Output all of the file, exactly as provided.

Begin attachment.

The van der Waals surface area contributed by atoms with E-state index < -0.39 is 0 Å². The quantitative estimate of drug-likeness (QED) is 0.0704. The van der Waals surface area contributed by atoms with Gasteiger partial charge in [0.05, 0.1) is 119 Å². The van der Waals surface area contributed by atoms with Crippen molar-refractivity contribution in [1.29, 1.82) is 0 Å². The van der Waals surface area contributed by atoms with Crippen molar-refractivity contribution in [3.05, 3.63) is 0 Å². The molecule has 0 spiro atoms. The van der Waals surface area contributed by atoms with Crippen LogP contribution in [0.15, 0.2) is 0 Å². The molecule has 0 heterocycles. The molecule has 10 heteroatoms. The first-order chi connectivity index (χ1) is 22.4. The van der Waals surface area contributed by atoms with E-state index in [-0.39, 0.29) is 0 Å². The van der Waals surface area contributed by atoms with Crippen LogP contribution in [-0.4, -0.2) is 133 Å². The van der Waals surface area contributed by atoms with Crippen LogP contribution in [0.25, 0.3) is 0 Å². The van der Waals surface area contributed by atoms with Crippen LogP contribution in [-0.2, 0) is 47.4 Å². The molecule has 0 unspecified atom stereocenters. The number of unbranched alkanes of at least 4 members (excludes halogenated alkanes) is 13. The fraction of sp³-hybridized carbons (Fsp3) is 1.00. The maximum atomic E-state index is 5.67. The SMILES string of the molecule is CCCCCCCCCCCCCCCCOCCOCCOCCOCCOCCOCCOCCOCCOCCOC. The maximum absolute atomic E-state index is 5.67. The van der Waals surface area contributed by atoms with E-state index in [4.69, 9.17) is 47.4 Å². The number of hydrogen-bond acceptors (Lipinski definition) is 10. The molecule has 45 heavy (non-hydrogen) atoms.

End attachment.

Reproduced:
The van der Waals surface area contributed by atoms with E-state index < -0.39 is 0 Å². The quantitative estimate of drug-likeness (QED) is 0.0704. The van der Waals surface area contributed by atoms with Gasteiger partial charge in [0.05, 0.1) is 119 Å². The van der Waals surface area contributed by atoms with Crippen molar-refractivity contribution in [1.29, 1.82) is 0 Å². The van der Waals surface area contributed by atoms with Crippen molar-refractivity contribution in [3.05, 3.63) is 0 Å². The molecule has 0 spiro atoms. The van der Waals surface area contributed by atoms with Crippen LogP contribution in [0.15, 0.2) is 0 Å². The molecule has 0 heterocycles. The molecule has 10 heteroatoms. The first-order chi connectivity index (χ1) is 22.4. The van der Waals surface area contributed by atoms with E-state index in [-0.39, 0.29) is 0 Å². The van der Waals surface area contributed by atoms with Crippen LogP contribution in [-0.4, -0.2) is 133 Å². The van der Waals surface area contributed by atoms with Crippen LogP contribution in [0.25, 0.3) is 0 Å². The van der Waals surface area contributed by atoms with Crippen LogP contribution in [-0.2, 0) is 47.4 Å². The molecule has 0 unspecified atom stereocenters. The number of unbranched alkanes of at least 4 members (excludes halogenated alkanes) is 13. The fraction of sp³-hybridized carbons (Fsp3) is 1.00. The maximum atomic E-state index is 5.67. The SMILES string of the molecule is CCCCCCCCCCCCCCCCOCCOCCOCCOCCOCCOCCOCCOCCOCCOC. The maximum absolute atomic E-state index is 5.67. The van der Waals surface area contributed by atoms with E-state index in [4.69, 9.17) is 47.4 Å². The number of hydrogen-bond acceptors (Lipinski definition) is 10. The molecule has 45 heavy (non-hydrogen) atoms.